As Green Tech Slows An Evolving Message is Imperative
At the beginning of the recession there were many forecasters that foretold a dark future for sustainability after years of increased spending on numerous fronts. The result was quite the opposite, largely due to the amount of stimulus spending that guided money back into sustainable endeavors like renewable energy, home efficiency upgrades and high speed rail. However, now that the spigot has been closed on the unsustainable flow of stimulus dollars and sights are being set on spending cuts, the day of reckoning, though delayed, may finally be approaching for a number of industries. While some sustainable goals may still find success in a marketplace with shallower pockets (notably those that center around saving money) it is likely the most well known items that may suffer the most, challenging the level of frontage and recognition by the average American that greener goals have enjoyed.
Despite a degree of progress, many Americans still associate sustainability with familiar, core products that have become the face of a greener economy. Hybrid or electric cars, solar panels, wind turbines, High Speed Rail, CFLs; outside of that, knowledge of greener choices falls off rather quickly. As the priorities of the economy shift to budget-balancing, the sustainable movement in general may face a test of leading its support and momentum away from high priced, well known consumer products and towards things that are less glamorous but likely just as effective.
These popular icons of sustainability could all face headwinds in the coming year:
Wind Power: After adding a record 10,010 MW of capacity in 2009, wind energy found great success in 2010. Examples are numerous such as Terra-Gen's $1.2 billion in financing for 1,550 MW of wind energy in California, what will be the largest wind project constructed to date with capacity for delivering power to 275,000 homes. A new 51-turbine wind farm in Honduras is slated to come online in 2012 and will be Central America's largest. But the party could be over for wind projects as nations look to slim down subsidies in the name of tightening budget. One article at the Guardian points to an analyst report that speculates a 93% drop in off-shore U.K. off shore wind turbines in 2013 from 2012.
Solar Power: The American Recovery and Reinvestment Act marked the extension of solar incentives from the federal government that ended up being complimented by state and municipal benefits across the country. The result was a notable expansion in installed MW of solar power which sparked the nation's first federal approval of a solar plant on federal land—the Imperial Valley Solar Project is slated to have a capacity of 709 MW. But we may be seeing the effects of a slow down indicated by the Los Angeles Department of Water and Power when they signaled they would cut solar incentives by 32%. California utility PG&E is reportedly paying only 35 cents per watt installed, down from 75 cents a few years ago.
High Speed Rail: Though stimulus funding brought billions of dollars into new HSR projects, the New York Times reported on numerous newly elected Republican officials that were not disapproving of, but attacking local projects for faster trains. Projects in Ohio, Wisconsin and Florida are among those that sit on the chopping block by their own state politicians. It takes a certain degree of political hatred to turn away free money. Treehugger reports more of the same. In this case, the HSR efforts of the government may have been doomed from the start. As I have discussed before, the haphazard, please-everyone mentality of doling out HSR cash has significantly diluted the opportunity for meaningful, positive effects of a new HSR industry base. Representative John Mica said it well when stating, "The administration squandered the money, giving it to dozens and dozens of projects that were marginal at best to spend on slow-speed trains to nowhere," citing the funds should be localized to the Northeast. And this guy is a Republican from Florida.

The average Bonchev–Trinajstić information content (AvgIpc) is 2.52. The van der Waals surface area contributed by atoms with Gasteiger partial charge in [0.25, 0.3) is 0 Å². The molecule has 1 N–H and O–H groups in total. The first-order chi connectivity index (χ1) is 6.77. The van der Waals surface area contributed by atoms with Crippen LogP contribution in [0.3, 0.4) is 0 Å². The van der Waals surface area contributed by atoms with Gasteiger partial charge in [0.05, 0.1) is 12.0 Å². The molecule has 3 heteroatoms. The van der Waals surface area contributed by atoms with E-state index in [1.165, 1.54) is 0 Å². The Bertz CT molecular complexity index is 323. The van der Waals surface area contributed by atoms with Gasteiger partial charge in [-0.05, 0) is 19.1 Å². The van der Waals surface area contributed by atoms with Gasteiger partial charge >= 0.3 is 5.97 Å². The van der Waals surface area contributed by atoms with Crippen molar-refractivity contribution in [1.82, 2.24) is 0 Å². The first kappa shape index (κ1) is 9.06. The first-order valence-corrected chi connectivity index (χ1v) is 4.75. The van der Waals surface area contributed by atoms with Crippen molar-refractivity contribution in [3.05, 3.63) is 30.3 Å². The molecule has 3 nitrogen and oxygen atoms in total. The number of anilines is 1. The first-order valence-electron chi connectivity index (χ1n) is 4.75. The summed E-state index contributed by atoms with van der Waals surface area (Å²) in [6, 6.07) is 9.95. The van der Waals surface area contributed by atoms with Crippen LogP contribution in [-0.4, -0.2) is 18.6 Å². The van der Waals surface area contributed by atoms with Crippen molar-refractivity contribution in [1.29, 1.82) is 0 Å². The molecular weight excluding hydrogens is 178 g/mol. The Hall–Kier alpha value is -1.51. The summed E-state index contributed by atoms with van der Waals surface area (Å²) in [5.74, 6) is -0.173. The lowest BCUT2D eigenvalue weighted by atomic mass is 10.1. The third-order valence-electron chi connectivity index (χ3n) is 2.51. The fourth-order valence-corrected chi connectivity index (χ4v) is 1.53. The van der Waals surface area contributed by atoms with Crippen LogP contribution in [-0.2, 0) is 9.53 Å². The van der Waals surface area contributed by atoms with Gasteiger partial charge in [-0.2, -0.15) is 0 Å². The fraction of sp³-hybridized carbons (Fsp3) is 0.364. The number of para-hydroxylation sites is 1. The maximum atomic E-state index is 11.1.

The fact that any or all of these technologies might take a backseat in the coming business cycle is not, in itself, the end of sustainability's growing cultural strength, but they do comprise the icons that most Americans associate with a greener economy—for better or worse.
Those that have researched sustainability a bit more know that these are just a small piece of what the mindset has to offer. The trick is to get everyone else to realize the same thing. The movement as a whole will have to try and swing its strength away from these stars of the green screen if they fall out of the limelight and shift to a different generation of ecologically responsible efforts. New York serves as a great example. Not being known for a dearth of wind turbines or solar panels, the city has focused on a passive water infrastructure like green roofs and blue roofs, an extensive upgrade in biking infrastructure or congestion pricing to stem car use on the island.
Sustainability proponents should focus on a multi-faceted message that is pliable enough to change with the market in order to avoid condemning the movement to a fad. Similarly, Climate Change/Global Warming is not the silver bullet of sustainable efforts. On the contrary, its monolithic presence can make more enemies than friends. If our environment was not flexible we would have destroyed it by now. Even pro-environment folks can still find lessons to take from natural systems.